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The Calcineurin-FoxO-MuRF1 Signaling Pathway Regulates Myofibril Integrity in Cardiomyocytes

By Hirohito Shimizu, Adam Langenbacher, Jie Huang, Kevin Wang, Georg W. Otto, Robert Geisler, Yibin Wang, Jau-Nian Chen

Posted 25 Apr 2017
bioRxiv DOI: 10.1101/130831 (published DOI: 10.7554/eLife.27955)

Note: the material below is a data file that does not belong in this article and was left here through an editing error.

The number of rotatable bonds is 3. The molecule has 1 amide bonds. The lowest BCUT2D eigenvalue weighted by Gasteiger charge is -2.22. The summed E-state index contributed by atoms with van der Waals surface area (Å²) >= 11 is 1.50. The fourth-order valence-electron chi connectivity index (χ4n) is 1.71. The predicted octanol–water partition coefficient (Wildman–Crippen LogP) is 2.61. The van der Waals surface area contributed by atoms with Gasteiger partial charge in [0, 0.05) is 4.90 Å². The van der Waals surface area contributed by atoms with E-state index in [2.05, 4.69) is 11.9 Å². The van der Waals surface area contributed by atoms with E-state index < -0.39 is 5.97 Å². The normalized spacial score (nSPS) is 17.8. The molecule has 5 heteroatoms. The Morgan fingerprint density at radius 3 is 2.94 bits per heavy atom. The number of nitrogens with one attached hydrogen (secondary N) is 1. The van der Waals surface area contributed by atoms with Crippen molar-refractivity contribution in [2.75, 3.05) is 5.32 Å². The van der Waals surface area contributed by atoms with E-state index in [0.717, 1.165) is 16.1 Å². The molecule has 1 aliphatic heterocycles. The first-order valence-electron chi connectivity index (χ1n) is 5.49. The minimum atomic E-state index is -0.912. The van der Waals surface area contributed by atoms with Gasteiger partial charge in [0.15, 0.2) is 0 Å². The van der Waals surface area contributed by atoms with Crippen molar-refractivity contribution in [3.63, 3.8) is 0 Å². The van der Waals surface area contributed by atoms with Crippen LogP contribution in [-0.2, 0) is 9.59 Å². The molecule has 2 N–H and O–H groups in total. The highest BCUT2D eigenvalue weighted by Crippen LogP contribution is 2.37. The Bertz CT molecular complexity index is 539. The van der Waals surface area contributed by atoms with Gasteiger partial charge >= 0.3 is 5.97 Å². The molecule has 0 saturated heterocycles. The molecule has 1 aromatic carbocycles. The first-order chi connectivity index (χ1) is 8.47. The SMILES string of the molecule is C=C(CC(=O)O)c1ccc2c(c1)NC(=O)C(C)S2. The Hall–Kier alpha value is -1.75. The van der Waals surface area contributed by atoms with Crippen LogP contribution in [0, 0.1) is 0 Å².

Altered Ca2+ handling is often present in diseased hearts undergoing structural remodeling and functional deterioration. However, whether Ca2+ directly regulates sarcomere structure has remained elusive. Using zebrafish ncx1 mutant, we explored the impacts of impaired Ca2+ homeostasis on myofibril integrity. We found that the E3 ubiquitin ligase MuRF1 is upregulated in ncx1-deficient hearts. Intriguingly, knocking down MuRF1 activity or inhibiting proteasome activity preserved myofibril integrity, revealing a MuRF1-mediated proteasome degradation mechanism that is activated in response to abnormal Ca2+ homeostasis. Furthermore, we detected an accumulation of the MuRF1 regulator FoxO in the nuclei of ncx1-deficient cardiomyocytes. Overexpression of FoxO in wild type cardiomyocytes induced MuRF1 expression and caused myofibril disarray, whereas inhibiting Calcineurin activity attenuated FoxO-mediated MuRF1 expression and protected sarcomeres from degradation in ncx1-deficient hearts. Together, our findings reveal a novel mechanism by which Ca2+ overload disrupts the myofibril integrity by activating a Calcineurin-FoxO-MuRF1-proteosome signaling pathway.

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